National Health Insurance Scheme seeks to achieve health equity among all Ugandans in the formal and informal sectors
Kampala, Uganda | THE INDEPENDENT | Experts have said that the public and the politicians that passed the National Health Insurance Scheme (NHIS) bill which is touted as one that will enable Uganda to achieve health equity are completely ignorant about it.
Fredrick Makaire, the Executive Director Save for Health Uganda, an umbrella organization for informal community health insurance schemes said the Ministry of Health came out to resist the bill rather late and failed to carry out its mandate of sensitization.
As a result, he says a lot of people are seeing the NHIS as another tax that will add on their already existing burden of taxes, others think that they will be refunded if they don’t use their annual contributions and yet the ministry has been receiving 3 Billion Shillings annually for preparation of this bill of which part of the money was supposed to go towards information dissemination.
Instead of doing sensitization locally, Makaire says officials resorted to utilizing the money in foreign travels.
It’s still unclear whether this bill that was forwarded to the President for accenting will be signed into law since health minister Dr Jane Ruth Aceng has severally warned that it may not see the light of day.
She said on March 31st when it was passed, her junior Minister Robina Nabbanja tried to stop parliament so that they could address the missing links but failed. For her, as it is now, the bill doesn’t address concerns raised by the stakeholders who are expected to contribute to the scheme.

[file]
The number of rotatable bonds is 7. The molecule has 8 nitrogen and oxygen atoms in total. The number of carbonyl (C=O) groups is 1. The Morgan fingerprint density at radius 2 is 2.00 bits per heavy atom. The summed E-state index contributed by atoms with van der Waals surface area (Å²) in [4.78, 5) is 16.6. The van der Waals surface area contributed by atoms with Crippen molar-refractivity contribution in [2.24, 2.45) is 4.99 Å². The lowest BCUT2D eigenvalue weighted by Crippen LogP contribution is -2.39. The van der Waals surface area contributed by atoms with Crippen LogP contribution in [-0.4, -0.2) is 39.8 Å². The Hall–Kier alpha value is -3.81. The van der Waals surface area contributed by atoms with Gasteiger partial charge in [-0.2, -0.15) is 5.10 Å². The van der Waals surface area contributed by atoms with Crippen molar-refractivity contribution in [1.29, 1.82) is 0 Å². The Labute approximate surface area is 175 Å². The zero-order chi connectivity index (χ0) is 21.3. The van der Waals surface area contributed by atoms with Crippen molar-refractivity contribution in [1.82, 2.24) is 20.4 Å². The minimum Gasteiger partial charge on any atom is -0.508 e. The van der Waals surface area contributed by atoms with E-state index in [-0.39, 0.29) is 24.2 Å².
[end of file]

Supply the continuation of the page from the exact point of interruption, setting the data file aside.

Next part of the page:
The Health Insurance bill seeks to provide health care for all Ugandans at an affordable cost with funding from Ugandans both in the formal and informal sectors.
Those employed in the formal sector are supposed to contribute 4 percent of their salaries backed by a one percent contribution from their employers. Individuals in the informal sector are supposed to contribute 100,000 Shillings annually. The bill exempts the poor from contributing.
But Aceng says in proposed changes that were missed out is for all Ugandans, regardless of their employment status, to pay a certain amount of money to access health care.
Currently, she says the piece of law is not only unpopular to investors but workers too because it is viewed as a burden for people who still earn less such as health workers.
Dr Francis Runumi, the former commissioner of Health Services in charge of planning who was at the forefront of this bill before retiring in 2015 says the same concerns were raised when the bill was first proposed more than ten years ago.
He says employers run to President Museveni that they would not afford that extra burden of contributing to the scheme but when they explored with the communities in Kisizi in Western Uganda, within a short period, people bought into the idea and that is how informal community insurance schemes came into being.
He says establishing a scheme needs creating more knowledge about it than just the money to invest.
Already he said as early as 2001, the school of public health had come with enough knowledge base that could be used to establish an effective scheme with even contributions from the informal sector.
Even as free care is being touted as an alternative, currently he says there are no free health services in Uganda even as politicians say there’s free health care. He says good quality health services are costly and can’t be borne by just an individual.
For him, Uganda will not achieve health equity without having the scheme in place.